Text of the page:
Although we know that the risk for alcoholism runs in some families, it is not clear exactly what genes cause the increased risk. (There is good evidence that several genes are involved.)
Most of the genetic studies that have been done on addiction have dealt with alcoholism, but there is growing evidence that many of the basic principles apply to other drugs as well.
In fact, statistical analysis shows that if you have relatives with drug dependence, you are at substantially increased risk of becoming addicted to any drug, including alcohol.
But it seems as though the risk is higher pertaining to the specific drug that your relatives are addicted to. If they are alcoholic, your risk of becoming alcoholic increases; if they are addicted to opiates, you are at increased risk for that addiction. The same seems true for marijuana, cocaine, and nicotine.
Whenever we wonder if a condition is inherited, we have to ask ourselves whether the trait that we see in both parent and child is caused by transmission through the genes or by some common factor in the environment. For example, how do we know whether a child who loves music and is talented in that field inherited the characteristic or is just benefiting from growing up in surroundings where music is appreciated?
Researchers approach this question by looking for cases of children who have been adopted, or, even better for purposes of investigation, identical twins who were separated at birth and have been raised in different families. Some countries, such as Denmark, have maintained registries of twins and of adoptions for many years, so that the records are available for research. When these are analyzed regarding the subject of addiction, some patterns begin to emerge.
Studies of twins are especially useful. Geneticists classify identical twins as monozygotic, meaning that they developed from one egg, and fraternal twins as dizygotic, meaning that they came from two different eggs (a zygote is a fertilized egg). Identical twins have 100 percent of the same genes and fraternal twins about 50 percent of the same genes. When twins exhibit the same trait, it is called concordance.
The risk of addiction regardless of family history is about one in ten. If an identical twin is alcoholic, there is more than a 50 percent chance that the other twin will be alcoholic, even if they are reared apart. On the other hand, fraternal twins reared apart have about the same risk of developing alcoholism as other siblings of alcoholics - about a one-in-four risk. The concordance rates, therefore, are about 50 percent for monozygotes and about 25 percent for dizygotes, indicating that genes play an important role in addiction. That identical twins don’t have a 100 percent concordance rate as they would for physical traits such as eye color shows that nongenetic factors are also important.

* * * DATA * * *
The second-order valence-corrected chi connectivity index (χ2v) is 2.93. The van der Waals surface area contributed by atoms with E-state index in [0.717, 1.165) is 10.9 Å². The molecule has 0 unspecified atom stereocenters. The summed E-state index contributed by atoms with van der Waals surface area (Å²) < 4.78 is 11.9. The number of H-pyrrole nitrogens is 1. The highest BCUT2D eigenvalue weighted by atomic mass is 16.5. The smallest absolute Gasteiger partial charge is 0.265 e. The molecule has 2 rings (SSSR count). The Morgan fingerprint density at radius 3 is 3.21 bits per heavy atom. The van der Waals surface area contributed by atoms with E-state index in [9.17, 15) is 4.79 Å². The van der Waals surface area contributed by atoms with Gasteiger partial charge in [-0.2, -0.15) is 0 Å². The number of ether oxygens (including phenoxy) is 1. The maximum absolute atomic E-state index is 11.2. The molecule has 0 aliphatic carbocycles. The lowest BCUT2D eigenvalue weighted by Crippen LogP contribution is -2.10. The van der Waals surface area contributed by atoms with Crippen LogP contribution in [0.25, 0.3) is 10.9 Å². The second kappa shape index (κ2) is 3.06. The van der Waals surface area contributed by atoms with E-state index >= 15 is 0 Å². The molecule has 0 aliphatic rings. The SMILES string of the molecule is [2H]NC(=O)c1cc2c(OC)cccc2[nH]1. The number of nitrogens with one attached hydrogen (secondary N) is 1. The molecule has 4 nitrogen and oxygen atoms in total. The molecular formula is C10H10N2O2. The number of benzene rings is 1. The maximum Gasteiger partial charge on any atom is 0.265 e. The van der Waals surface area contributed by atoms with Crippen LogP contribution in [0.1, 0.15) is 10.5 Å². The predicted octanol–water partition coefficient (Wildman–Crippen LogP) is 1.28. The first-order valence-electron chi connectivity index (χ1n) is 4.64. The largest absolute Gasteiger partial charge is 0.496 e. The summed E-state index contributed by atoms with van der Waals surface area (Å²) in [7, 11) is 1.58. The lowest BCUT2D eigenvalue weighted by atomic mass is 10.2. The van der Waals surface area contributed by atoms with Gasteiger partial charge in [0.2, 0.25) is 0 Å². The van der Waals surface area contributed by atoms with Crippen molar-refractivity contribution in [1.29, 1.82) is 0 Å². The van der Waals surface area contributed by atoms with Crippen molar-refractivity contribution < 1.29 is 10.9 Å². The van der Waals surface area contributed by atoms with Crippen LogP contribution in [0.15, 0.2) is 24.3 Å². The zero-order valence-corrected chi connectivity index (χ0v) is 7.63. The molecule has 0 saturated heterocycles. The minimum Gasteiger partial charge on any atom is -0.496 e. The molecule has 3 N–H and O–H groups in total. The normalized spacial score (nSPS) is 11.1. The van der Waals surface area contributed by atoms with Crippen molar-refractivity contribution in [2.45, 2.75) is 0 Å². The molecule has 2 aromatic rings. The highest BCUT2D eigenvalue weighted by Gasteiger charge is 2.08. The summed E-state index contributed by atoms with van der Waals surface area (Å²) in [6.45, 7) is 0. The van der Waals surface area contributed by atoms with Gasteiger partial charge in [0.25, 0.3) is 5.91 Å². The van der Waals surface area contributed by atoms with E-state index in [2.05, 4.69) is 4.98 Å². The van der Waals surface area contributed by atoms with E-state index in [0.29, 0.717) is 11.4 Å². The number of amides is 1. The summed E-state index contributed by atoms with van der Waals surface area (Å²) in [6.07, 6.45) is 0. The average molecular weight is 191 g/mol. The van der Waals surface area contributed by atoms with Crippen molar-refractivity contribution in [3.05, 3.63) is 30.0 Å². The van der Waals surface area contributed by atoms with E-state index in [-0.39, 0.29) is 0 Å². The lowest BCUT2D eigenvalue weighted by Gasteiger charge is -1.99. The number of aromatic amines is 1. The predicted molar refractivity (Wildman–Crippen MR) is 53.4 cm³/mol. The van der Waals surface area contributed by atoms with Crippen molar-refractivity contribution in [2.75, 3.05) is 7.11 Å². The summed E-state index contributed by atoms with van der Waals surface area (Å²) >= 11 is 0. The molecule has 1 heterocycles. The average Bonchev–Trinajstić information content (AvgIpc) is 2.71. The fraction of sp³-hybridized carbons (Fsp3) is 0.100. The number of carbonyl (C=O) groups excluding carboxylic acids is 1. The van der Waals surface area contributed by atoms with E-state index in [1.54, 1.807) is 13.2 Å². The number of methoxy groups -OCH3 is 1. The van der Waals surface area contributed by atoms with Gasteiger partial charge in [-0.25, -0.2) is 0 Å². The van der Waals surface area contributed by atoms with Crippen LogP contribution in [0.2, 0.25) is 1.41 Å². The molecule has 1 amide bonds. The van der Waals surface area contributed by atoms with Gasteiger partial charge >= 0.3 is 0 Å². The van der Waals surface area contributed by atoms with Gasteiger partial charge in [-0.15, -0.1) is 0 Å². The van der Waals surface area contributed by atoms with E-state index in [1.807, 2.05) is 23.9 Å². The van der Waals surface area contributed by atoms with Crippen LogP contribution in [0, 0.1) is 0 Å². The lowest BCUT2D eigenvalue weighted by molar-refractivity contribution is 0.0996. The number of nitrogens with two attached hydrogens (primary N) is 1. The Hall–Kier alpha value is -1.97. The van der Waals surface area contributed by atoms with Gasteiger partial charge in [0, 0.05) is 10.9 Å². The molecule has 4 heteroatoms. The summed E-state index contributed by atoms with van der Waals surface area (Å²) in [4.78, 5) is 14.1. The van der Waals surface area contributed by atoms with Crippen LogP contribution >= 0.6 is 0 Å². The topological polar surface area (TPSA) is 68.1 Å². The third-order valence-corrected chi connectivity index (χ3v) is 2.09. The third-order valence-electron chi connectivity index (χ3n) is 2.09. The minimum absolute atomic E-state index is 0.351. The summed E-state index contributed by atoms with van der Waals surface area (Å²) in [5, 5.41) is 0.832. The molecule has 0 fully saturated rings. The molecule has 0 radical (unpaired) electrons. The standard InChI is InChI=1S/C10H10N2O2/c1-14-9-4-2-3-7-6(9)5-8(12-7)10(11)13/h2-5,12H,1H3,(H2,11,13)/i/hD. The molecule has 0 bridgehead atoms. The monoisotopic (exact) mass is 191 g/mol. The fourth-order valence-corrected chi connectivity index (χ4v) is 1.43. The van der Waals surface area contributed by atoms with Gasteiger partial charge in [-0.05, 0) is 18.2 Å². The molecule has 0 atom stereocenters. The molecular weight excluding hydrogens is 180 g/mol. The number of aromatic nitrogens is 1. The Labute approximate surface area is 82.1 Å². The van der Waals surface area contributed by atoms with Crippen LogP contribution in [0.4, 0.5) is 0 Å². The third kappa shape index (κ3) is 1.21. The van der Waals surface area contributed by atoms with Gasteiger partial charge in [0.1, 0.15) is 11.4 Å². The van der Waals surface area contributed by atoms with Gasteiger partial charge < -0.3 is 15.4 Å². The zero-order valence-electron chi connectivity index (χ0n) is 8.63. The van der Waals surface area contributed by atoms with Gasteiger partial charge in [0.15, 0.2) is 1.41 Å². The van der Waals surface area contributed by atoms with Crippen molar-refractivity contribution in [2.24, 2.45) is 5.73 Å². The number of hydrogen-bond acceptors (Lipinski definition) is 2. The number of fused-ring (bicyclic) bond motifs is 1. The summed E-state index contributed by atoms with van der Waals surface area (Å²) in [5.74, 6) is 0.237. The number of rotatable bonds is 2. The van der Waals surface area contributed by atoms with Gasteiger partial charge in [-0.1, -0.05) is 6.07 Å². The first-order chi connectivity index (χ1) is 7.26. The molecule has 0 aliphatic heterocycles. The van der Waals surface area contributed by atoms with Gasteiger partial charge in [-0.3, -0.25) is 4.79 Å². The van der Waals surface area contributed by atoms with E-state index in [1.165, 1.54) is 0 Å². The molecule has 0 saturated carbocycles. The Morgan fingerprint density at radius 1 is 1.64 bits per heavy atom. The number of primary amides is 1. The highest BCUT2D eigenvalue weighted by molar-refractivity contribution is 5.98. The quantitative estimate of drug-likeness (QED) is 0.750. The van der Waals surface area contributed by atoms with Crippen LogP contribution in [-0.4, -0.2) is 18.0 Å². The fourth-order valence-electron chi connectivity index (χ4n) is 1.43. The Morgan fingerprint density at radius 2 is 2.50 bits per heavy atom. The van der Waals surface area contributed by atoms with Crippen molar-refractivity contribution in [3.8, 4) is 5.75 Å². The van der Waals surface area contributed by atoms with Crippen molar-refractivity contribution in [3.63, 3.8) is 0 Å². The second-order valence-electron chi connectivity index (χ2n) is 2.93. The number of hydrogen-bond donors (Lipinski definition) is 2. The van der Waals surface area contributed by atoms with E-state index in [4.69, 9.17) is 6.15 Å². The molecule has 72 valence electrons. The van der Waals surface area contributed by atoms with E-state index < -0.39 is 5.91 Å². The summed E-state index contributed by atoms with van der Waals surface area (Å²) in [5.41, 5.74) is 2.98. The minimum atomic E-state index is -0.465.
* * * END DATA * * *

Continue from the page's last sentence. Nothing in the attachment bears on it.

Adoption studies help us to sort out genetic factors from environmental ones. Children whose biological parents were alcoholic are far more likely than others to become alcoholic even if their adoptive parents are not alcoholic. In fact, the biological child of an alcoholic parent is three to five times more likely to be alcoholic than the biological child of nonalcoholic parents, even in nonalcoholic families that are considered well-adjusted and functional.
It can be shown by statistical means that inheritance accounts for about 50 percent of the risk of an individual becoming alcoholic. Some other traits, such as impulsiveness, aggressiveness, and antisocial tendencies, are also likely to be passed down from the biological parents - regardless of the traits of the adoptive parents. These traits contribute to the risk for addiction but appear to function independently of the basic genetic flaw that puts relatives of alcoholics and addicts at risk for addiction.
One clever way to study the genetics of addiction is to use animal models. A group of researchers in the 1970s began selectively breeding lab rats who appeared to enjoy water spiked with alcohol. Gradually, two groups of rats were bred: “P” rats (alcohol-preferring) and “NP” rats (alcohol nonpreferring). The “P” rats not only bred true but also developed many behaviors reminiscent of a human alcoholic.
For example, they would consistently opt for spiked water in place of some of their rat chow, and they would go on binges, developing blood alcohol levels of up to four times what the legal driving limit would be for humans. This study was important because it helped to prove that genetic factors alone - regardless of the environment - could lead to alcoholism.